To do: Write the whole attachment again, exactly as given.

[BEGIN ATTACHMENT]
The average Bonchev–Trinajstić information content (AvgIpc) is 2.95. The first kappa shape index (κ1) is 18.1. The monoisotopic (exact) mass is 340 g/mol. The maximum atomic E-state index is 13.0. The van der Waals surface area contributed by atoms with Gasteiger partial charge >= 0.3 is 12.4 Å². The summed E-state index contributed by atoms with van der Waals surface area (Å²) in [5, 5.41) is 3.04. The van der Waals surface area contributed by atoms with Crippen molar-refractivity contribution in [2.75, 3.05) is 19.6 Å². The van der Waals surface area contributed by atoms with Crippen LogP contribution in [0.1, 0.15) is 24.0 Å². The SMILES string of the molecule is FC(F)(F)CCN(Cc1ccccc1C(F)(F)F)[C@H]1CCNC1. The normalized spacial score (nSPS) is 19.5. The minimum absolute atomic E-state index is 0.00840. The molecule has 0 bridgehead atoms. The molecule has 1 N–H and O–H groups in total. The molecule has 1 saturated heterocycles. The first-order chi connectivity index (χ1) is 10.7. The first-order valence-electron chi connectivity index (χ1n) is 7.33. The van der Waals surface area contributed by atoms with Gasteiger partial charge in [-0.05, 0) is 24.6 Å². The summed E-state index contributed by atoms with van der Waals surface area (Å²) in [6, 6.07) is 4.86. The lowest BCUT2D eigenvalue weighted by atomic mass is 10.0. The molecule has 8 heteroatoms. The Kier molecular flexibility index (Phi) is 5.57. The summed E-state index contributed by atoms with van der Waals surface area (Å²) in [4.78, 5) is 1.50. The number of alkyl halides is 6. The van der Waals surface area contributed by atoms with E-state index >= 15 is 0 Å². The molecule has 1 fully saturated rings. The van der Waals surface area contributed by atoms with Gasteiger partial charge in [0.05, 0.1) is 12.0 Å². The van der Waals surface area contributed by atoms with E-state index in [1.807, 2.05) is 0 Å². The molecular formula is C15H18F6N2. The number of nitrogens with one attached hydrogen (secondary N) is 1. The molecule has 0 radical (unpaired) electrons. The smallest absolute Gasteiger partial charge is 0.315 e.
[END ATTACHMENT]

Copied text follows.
The average Bonchev–Trinajstić information content (AvgIpc) is 2.95. The first kappa shape index (κ1) is 18.1. The monoisotopic (exact) mass is 340 g/mol. The maximum atomic E-state index is 13.0. The van der Waals surface area contributed by atoms with Gasteiger partial charge >= 0.3 is 12.4 Å². The summed E-state index contributed by atoms with van der Waals surface area (Å²) in [5, 5.41) is 3.04. The van der Waals surface area contributed by atoms with Crippen molar-refractivity contribution in [2.75, 3.05) is 19.6 Å². The van der Waals surface area contributed by atoms with Crippen LogP contribution in [0.1, 0.15) is 24.0 Å². The SMILES string of the molecule is FC(F)(F)CCN(Cc1ccccc1C(F)(F)F)[C@H]1CCNC1. The normalized spacial score (nSPS) is 19.5. The minimum absolute atomic E-state index is 0.00840. The molecule has 0 bridgehead atoms. The molecule has 1 N–H and O–H groups in total. The molecule has 1 saturated heterocycles. The first-order chi connectivity index (χ1) is 10.7. The first-order valence-electron chi connectivity index (χ1n) is 7.33. The van der Waals surface area contributed by atoms with Gasteiger partial charge in [-0.05, 0) is 24.6 Å². The summed E-state index contributed by atoms with van der Waals surface area (Å²) in [6, 6.07) is 4.86. The lowest BCUT2D eigenvalue weighted by atomic mass is 10.0. The molecule has 8 heteroatoms. The Kier molecular flexibility index (Phi) is 5.57. The summed E-state index contributed by atoms with van der Waals surface area (Å²) in [4.78, 5) is 1.50. The number of alkyl halides is 6. The van der Waals surface area contributed by atoms with E-state index >= 15 is 0 Å². The molecule has 1 fully saturated rings. The van der Waals surface area contributed by atoms with Gasteiger partial charge in [0.05, 0.1) is 12.0 Å². The van der Waals surface area contributed by atoms with E-state index in [1.807, 2.05) is 0 Å². The molecular formula is C15H18F6N2. The number of nitrogens with one attached hydrogen (secondary N) is 1. The molecule has 0 radical (unpaired) electrons. The smallest absolute Gasteiger partial charge is 0.315 e.